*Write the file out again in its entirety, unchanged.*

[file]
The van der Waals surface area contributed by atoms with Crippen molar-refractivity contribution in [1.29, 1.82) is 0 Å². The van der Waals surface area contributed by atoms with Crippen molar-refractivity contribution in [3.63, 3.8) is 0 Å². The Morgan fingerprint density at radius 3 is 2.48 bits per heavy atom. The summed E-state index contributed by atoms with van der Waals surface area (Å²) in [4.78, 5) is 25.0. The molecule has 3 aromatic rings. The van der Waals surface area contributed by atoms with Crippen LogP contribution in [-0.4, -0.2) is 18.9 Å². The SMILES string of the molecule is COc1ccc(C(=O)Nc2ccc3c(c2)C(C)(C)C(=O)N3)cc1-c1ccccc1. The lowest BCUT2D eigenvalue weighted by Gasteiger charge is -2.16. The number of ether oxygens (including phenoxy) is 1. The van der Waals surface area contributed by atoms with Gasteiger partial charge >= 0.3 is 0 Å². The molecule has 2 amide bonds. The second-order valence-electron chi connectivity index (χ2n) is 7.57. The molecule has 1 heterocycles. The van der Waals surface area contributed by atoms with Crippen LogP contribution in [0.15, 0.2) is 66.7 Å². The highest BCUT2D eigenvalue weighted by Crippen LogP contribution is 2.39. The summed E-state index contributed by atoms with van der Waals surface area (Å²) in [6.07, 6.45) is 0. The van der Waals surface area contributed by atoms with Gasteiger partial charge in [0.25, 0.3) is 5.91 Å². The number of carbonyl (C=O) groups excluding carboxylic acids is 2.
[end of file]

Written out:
The van der Waals surface area contributed by atoms with Crippen molar-refractivity contribution in [1.29, 1.82) is 0 Å². The van der Waals surface area contributed by atoms with Crippen molar-refractivity contribution in [3.63, 3.8) is 0 Å². The Morgan fingerprint density at radius 3 is 2.48 bits per heavy atom. The summed E-state index contributed by atoms with van der Waals surface area (Å²) in [4.78, 5) is 25.0. The molecule has 3 aromatic rings. The van der Waals surface area contributed by atoms with Crippen LogP contribution in [-0.4, -0.2) is 18.9 Å². The SMILES string of the molecule is COc1ccc(C(=O)Nc2ccc3c(c2)C(C)(C)C(=O)N3)cc1-c1ccccc1. The lowest BCUT2D eigenvalue weighted by Gasteiger charge is -2.16. The number of ether oxygens (including phenoxy) is 1. The van der Waals surface area contributed by atoms with Gasteiger partial charge >= 0.3 is 0 Å². The molecule has 2 amide bonds. The second-order valence-electron chi connectivity index (χ2n) is 7.57. The molecule has 1 heterocycles. The van der Waals surface area contributed by atoms with Crippen LogP contribution in [0.15, 0.2) is 66.7 Å². The highest BCUT2D eigenvalue weighted by Crippen LogP contribution is 2.39. The summed E-state index contributed by atoms with van der Waals surface area (Å²) in [6.07, 6.45) is 0. The van der Waals surface area contributed by atoms with Gasteiger partial charge in [0.25, 0.3) is 5.91 Å². The number of carbonyl (C=O) groups excluding carboxylic acids is 2.